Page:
In this tutorial I will give a quick introduction to VTK and its pipeline architecture, and go on to discuss a real-life 3D visualization example using data from a simulated fluid in an impeller pump. Finally I’ll list the strong points of the library, as well as the weak spots I encountered.

Data Visualization and The VTK Pipeline

The open source library VTK contains a solid processing and rendering pipeline with many sophisticated visualization algorithms. It’s capabilities, however, don’t stop there, as over time image and mesh processing algorithms have been added as well. In my current project with a dental research company, I’m utilizing VTK for mesh based processing tasks within a Qt-based, CAD-like application. The VTK case studies show the wide range of suitable applications.
The architecture of VTK revolves around a powerful pipeline concept. The basic outline of this concept is shown here:
This is what the VTK data visualization pipeline looks like.
  • Sources are at the very beginning of the pipeline and create “something out of nothing”. For example, a vtkConeSource creates a 3D cone, and a vtkSTLReader reads *.stl 3D geometry files.
  • Filters transform the output of either sources or other filters to something new. For example a vtkCuttercuts the output of the previous object in the algorithms using an implicit function, e.g., a plane. All the processing algorithms that come with VTK are implemented as filters and can be freely chained together.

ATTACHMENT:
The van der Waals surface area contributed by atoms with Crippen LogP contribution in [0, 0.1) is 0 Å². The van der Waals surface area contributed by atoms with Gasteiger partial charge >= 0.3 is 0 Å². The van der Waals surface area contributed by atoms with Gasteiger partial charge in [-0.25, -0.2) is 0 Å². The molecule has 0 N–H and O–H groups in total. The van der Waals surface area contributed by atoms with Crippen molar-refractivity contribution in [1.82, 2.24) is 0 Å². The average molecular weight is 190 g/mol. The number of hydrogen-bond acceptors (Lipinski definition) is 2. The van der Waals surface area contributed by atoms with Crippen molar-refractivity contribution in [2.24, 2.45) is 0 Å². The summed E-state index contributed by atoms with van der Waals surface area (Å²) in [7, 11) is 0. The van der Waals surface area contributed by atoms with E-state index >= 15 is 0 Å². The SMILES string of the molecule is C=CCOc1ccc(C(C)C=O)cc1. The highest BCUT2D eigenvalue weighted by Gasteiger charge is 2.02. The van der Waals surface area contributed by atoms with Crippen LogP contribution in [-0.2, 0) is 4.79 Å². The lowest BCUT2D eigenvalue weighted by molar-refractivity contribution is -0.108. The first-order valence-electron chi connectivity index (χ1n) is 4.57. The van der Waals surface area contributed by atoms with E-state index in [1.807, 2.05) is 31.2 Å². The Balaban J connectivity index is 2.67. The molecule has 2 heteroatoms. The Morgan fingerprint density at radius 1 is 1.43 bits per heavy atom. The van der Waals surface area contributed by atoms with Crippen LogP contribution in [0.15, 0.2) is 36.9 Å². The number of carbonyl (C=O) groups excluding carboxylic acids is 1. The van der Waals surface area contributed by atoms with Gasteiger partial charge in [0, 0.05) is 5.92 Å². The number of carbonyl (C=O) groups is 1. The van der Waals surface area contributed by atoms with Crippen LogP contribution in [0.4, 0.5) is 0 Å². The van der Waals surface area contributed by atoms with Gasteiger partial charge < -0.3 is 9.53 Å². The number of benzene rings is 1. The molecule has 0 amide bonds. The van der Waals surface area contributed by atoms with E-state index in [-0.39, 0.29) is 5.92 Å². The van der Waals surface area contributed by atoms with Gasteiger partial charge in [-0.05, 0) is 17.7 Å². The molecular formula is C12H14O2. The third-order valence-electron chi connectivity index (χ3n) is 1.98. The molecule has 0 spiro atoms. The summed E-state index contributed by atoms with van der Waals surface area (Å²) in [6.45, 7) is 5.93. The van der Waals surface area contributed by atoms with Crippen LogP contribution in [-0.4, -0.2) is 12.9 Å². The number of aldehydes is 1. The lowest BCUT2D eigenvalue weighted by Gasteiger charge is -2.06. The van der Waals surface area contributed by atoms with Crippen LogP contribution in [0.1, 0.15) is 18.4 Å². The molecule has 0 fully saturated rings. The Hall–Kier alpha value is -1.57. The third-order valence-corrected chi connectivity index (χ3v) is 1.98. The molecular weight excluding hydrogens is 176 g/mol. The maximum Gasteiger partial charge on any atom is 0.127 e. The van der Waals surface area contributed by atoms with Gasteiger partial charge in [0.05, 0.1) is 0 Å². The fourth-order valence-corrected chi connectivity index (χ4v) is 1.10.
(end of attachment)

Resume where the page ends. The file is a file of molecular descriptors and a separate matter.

• Mappers transform data into graphics primitives. For example, they can be used to specify a look-up table for coloring scientific data. They are an abstract way to specify what to display.
  • Actors represent an object (geometry plus display properties) within the scene. Things like color, opacity, shading, or orientation are specified here.
  • Renderers & Windows finally describe the rendering onto the screen in a platform-independent way.
A typical VTK rendering pipeline starts with one or more sources, processes them using various filters into several output objects, which are then rendered separately using mappers and actors. The power behind this concept is the update mechanism. If settings of filters or sources are changed, all dependent filters, mappers, actors and render windows are automatically updated. If, on the other hand, an object further down the pipeline needs information in order to perform its tasks, it can easily obtain it.
In addition, there is no need to deal with rendering systems like OpenGL directly. VTK encapsulates all the low level task in a platform- and (partially) rendering system-independent way; the developer works on a much higher level.

Code Example with a Rotor Pump Dataset

Let’s look at a data visualization example using this dataset of fluid flow in a rotating impeller pump from the IEEE Visualization Contest 2011. The data itself is the result of a computational fluid dynamics simulation, much like the one described in Charles Cook’s article.